Although its gone in and out of fashion to hate on sumo, every single lifter should try it as
1. if you are competing, you might be better at it than conventional
2. even if you prefer conventional, its a valid accessory
3. having another large compound you can chip away at is going to help your lifting longterm
What is the big advantage?
When we've helped people program or done our own programming, getting a lift that you can put heavy load on glute, abductor and adductor complex is extremely helpful.
Your adductor is the big muscle inside the thigh, and one of its jobs is rotating internally and externally the leg. You often see people unable rotate through the hip on the ascent of a squat.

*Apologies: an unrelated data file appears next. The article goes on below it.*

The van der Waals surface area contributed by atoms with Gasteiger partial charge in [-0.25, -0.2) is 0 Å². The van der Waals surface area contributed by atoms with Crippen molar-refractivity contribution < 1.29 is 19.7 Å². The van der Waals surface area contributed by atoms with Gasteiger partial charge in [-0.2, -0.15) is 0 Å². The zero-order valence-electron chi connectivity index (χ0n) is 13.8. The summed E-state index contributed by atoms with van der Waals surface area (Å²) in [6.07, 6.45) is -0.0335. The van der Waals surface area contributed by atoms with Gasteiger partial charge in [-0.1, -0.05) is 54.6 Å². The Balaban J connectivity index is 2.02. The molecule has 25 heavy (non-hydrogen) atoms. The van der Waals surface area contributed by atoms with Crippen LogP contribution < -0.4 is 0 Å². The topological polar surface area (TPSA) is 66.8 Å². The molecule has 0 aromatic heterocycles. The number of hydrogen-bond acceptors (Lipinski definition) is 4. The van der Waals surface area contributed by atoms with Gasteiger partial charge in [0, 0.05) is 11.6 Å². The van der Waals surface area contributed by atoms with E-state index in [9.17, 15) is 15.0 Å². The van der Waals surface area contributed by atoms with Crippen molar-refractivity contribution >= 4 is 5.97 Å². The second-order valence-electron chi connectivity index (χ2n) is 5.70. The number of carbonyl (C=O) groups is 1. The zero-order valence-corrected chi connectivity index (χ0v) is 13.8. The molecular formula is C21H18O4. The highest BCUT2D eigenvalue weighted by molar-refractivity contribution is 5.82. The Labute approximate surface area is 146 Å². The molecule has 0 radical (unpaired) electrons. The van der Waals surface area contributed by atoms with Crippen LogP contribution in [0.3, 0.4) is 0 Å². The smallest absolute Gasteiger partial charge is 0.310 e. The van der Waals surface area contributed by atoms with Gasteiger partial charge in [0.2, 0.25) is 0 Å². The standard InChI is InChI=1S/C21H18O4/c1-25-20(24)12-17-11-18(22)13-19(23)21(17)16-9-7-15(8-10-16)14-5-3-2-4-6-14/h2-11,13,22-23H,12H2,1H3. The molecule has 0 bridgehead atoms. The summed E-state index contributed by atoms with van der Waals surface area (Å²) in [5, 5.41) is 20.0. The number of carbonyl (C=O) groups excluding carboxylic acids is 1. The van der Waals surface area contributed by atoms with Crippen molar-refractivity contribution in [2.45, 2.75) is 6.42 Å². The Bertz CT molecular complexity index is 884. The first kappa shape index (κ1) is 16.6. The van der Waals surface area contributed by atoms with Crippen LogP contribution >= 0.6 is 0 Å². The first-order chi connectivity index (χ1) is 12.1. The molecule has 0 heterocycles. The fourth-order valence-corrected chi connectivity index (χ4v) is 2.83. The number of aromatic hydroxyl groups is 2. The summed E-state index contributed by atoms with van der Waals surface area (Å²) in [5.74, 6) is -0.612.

Many people program Copenhagen Side Planks or pause squats to help this area. Both are great, but we like the sumo as primary.
What if I can't get into position?
Pull off blocks, as high as you need to get into position. You want to be able to force your knees out the whole time.
Will it help my conventional?
Yes, from our experience, it is a very solid accessory. Even if you main lift is sumo, we'd recommend conventional deadlifts as a accessory.
The longer you life, the more likely you will have a lift 'stall' or a small niggle that makes it feel off. This is why longterm we like to build the conventional and sumo together, so when one isn't great, you can focus on the other.